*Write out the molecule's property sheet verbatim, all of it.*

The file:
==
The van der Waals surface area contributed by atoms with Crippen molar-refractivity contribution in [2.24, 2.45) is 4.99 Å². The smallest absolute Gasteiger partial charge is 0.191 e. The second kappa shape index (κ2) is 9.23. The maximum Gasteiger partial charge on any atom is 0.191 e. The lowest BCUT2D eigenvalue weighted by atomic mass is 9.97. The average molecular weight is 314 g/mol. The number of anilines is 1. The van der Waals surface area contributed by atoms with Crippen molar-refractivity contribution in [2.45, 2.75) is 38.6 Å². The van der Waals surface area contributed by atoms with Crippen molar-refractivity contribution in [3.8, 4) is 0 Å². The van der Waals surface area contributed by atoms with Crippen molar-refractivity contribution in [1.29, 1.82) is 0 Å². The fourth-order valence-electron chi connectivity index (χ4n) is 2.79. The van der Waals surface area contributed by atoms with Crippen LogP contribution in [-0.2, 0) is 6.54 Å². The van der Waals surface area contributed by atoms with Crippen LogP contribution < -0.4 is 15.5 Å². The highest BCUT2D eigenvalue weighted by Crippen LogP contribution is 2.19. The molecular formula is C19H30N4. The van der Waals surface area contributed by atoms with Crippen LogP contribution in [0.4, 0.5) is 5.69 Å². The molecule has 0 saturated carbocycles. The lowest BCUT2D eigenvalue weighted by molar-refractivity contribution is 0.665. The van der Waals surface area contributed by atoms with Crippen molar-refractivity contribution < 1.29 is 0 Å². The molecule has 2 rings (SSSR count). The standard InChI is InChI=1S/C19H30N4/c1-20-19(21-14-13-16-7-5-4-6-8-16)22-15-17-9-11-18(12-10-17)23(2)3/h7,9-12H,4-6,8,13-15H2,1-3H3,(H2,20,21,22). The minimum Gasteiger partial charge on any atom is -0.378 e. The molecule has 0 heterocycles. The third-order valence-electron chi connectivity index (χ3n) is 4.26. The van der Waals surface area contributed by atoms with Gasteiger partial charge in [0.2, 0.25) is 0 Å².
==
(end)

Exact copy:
The van der Waals surface area contributed by atoms with Crippen molar-refractivity contribution in [2.24, 2.45) is 4.99 Å². The smallest absolute Gasteiger partial charge is 0.191 e. The second kappa shape index (κ2) is 9.23. The maximum Gasteiger partial charge on any atom is 0.191 e. The lowest BCUT2D eigenvalue weighted by atomic mass is 9.97. The average molecular weight is 314 g/mol. The number of anilines is 1. The van der Waals surface area contributed by atoms with Crippen molar-refractivity contribution in [2.45, 2.75) is 38.6 Å². The van der Waals surface area contributed by atoms with Crippen molar-refractivity contribution in [3.8, 4) is 0 Å². The van der Waals surface area contributed by atoms with Crippen molar-refractivity contribution in [1.29, 1.82) is 0 Å². The fourth-order valence-electron chi connectivity index (χ4n) is 2.79. The van der Waals surface area contributed by atoms with Crippen LogP contribution in [-0.2, 0) is 6.54 Å². The van der Waals surface area contributed by atoms with Crippen LogP contribution < -0.4 is 15.5 Å². The highest BCUT2D eigenvalue weighted by Crippen LogP contribution is 2.19. The molecular formula is C19H30N4. The van der Waals surface area contributed by atoms with Crippen LogP contribution in [0.4, 0.5) is 5.69 Å². The molecule has 0 saturated carbocycles. The lowest BCUT2D eigenvalue weighted by molar-refractivity contribution is 0.665. The van der Waals surface area contributed by atoms with Crippen molar-refractivity contribution < 1.29 is 0 Å². The molecule has 2 rings (SSSR count). The standard InChI is InChI=1S/C19H30N4/c1-20-19(21-14-13-16-7-5-4-6-8-16)22-15-17-9-11-18(12-10-17)23(2)3/h7,9-12H,4-6,8,13-15H2,1-3H3,(H2,20,21,22). The minimum Gasteiger partial charge on any atom is -0.378 e. The molecule has 0 heterocycles. The third-order valence-electron chi connectivity index (χ3n) is 4.26. The van der Waals surface area contributed by atoms with Gasteiger partial charge in [0.2, 0.25) is 0 Å².